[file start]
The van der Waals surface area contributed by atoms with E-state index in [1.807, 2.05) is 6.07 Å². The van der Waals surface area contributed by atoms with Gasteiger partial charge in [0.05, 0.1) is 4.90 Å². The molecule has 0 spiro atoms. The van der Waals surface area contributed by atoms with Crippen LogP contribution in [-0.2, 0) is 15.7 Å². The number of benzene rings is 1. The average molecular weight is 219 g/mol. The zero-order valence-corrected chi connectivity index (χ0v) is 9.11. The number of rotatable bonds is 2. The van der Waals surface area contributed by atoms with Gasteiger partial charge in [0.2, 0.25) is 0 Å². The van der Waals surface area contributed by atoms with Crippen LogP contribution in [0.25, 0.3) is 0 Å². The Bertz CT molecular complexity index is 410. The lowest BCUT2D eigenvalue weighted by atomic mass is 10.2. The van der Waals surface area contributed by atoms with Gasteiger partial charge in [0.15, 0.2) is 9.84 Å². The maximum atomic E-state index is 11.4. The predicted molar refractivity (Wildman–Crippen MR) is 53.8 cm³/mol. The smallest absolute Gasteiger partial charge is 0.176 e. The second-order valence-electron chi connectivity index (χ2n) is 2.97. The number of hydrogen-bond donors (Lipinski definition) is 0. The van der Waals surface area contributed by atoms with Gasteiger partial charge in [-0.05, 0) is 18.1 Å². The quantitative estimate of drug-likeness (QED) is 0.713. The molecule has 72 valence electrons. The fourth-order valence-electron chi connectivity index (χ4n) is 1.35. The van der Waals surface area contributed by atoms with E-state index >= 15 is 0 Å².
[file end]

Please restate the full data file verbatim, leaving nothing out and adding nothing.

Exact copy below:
The van der Waals surface area contributed by atoms with E-state index in [1.807, 2.05) is 6.07 Å². The van der Waals surface area contributed by atoms with Gasteiger partial charge in [0.05, 0.1) is 4.90 Å². The molecule has 0 spiro atoms. The van der Waals surface area contributed by atoms with Crippen LogP contribution in [-0.2, 0) is 15.7 Å². The number of benzene rings is 1. The average molecular weight is 219 g/mol. The zero-order valence-corrected chi connectivity index (χ0v) is 9.11. The number of rotatable bonds is 2. The van der Waals surface area contributed by atoms with Gasteiger partial charge in [0.2, 0.25) is 0 Å². The van der Waals surface area contributed by atoms with Crippen LogP contribution in [0.25, 0.3) is 0 Å². The Bertz CT molecular complexity index is 410. The lowest BCUT2D eigenvalue weighted by atomic mass is 10.2. The van der Waals surface area contributed by atoms with Gasteiger partial charge in [0.15, 0.2) is 9.84 Å². The maximum atomic E-state index is 11.4. The predicted molar refractivity (Wildman–Crippen MR) is 53.8 cm³/mol. The smallest absolute Gasteiger partial charge is 0.176 e. The second-order valence-electron chi connectivity index (χ2n) is 2.97. The number of hydrogen-bond donors (Lipinski definition) is 0. The van der Waals surface area contributed by atoms with Gasteiger partial charge in [-0.05, 0) is 18.1 Å². The quantitative estimate of drug-likeness (QED) is 0.713. The molecule has 72 valence electrons. The fourth-order valence-electron chi connectivity index (χ4n) is 1.35. The van der Waals surface area contributed by atoms with E-state index >= 15 is 0 Å².